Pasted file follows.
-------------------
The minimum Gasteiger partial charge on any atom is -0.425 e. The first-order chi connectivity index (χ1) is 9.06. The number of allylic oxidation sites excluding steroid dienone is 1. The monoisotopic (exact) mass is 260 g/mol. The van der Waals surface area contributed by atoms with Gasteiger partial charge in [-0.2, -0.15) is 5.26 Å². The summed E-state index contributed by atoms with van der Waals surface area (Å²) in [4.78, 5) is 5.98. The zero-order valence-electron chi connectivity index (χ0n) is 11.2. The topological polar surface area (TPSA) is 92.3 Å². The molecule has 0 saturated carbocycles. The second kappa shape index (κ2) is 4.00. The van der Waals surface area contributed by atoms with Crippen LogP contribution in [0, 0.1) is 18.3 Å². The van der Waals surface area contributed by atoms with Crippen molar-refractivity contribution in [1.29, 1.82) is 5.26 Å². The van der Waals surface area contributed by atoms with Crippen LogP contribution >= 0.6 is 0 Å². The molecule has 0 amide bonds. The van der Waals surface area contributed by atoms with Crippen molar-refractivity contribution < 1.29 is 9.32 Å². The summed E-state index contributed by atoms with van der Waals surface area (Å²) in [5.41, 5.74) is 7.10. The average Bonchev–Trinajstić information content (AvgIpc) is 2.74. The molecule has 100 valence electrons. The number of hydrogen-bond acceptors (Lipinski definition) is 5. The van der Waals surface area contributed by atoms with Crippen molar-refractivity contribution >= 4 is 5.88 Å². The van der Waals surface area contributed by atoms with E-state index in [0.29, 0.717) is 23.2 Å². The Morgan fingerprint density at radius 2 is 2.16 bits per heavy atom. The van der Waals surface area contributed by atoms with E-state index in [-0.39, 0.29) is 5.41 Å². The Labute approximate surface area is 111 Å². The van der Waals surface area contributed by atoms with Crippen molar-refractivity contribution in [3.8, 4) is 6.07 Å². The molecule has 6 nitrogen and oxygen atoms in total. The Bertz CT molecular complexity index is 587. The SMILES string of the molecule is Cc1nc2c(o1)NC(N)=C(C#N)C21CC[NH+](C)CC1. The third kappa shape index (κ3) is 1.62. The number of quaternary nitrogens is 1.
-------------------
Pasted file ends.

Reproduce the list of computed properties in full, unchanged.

The minimum Gasteiger partial charge on any atom is -0.425 e. The first-order chi connectivity index (χ1) is 9.06. The number of allylic oxidation sites excluding steroid dienone is 1. The monoisotopic (exact) mass is 260 g/mol. The van der Waals surface area contributed by atoms with Gasteiger partial charge in [-0.2, -0.15) is 5.26 Å². The summed E-state index contributed by atoms with van der Waals surface area (Å²) in [4.78, 5) is 5.98. The zero-order valence-electron chi connectivity index (χ0n) is 11.2. The topological polar surface area (TPSA) is 92.3 Å². The molecule has 0 saturated carbocycles. The second kappa shape index (κ2) is 4.00. The van der Waals surface area contributed by atoms with Crippen LogP contribution in [0, 0.1) is 18.3 Å². The van der Waals surface area contributed by atoms with Crippen molar-refractivity contribution in [1.29, 1.82) is 5.26 Å². The van der Waals surface area contributed by atoms with Crippen LogP contribution >= 0.6 is 0 Å². The molecule has 0 amide bonds. The van der Waals surface area contributed by atoms with Crippen molar-refractivity contribution < 1.29 is 9.32 Å². The summed E-state index contributed by atoms with van der Waals surface area (Å²) in [5.41, 5.74) is 7.10. The average Bonchev–Trinajstić information content (AvgIpc) is 2.74. The molecule has 100 valence electrons. The number of hydrogen-bond acceptors (Lipinski definition) is 5. The van der Waals surface area contributed by atoms with Crippen molar-refractivity contribution >= 4 is 5.88 Å². The van der Waals surface area contributed by atoms with E-state index in [0.29, 0.717) is 23.2 Å². The Morgan fingerprint density at radius 2 is 2.16 bits per heavy atom. The van der Waals surface area contributed by atoms with E-state index in [-0.39, 0.29) is 5.41 Å². The Labute approximate surface area is 111 Å². The van der Waals surface area contributed by atoms with Crippen molar-refractivity contribution in [3.8, 4) is 6.07 Å². The molecule has 6 nitrogen and oxygen atoms in total. The Bertz CT molecular complexity index is 587. The SMILES string of the molecule is Cc1nc2c(o1)NC(N)=C(C#N)C21CC[NH+](C)CC1. The third kappa shape index (κ3) is 1.62. The number of quaternary nitrogens is 1.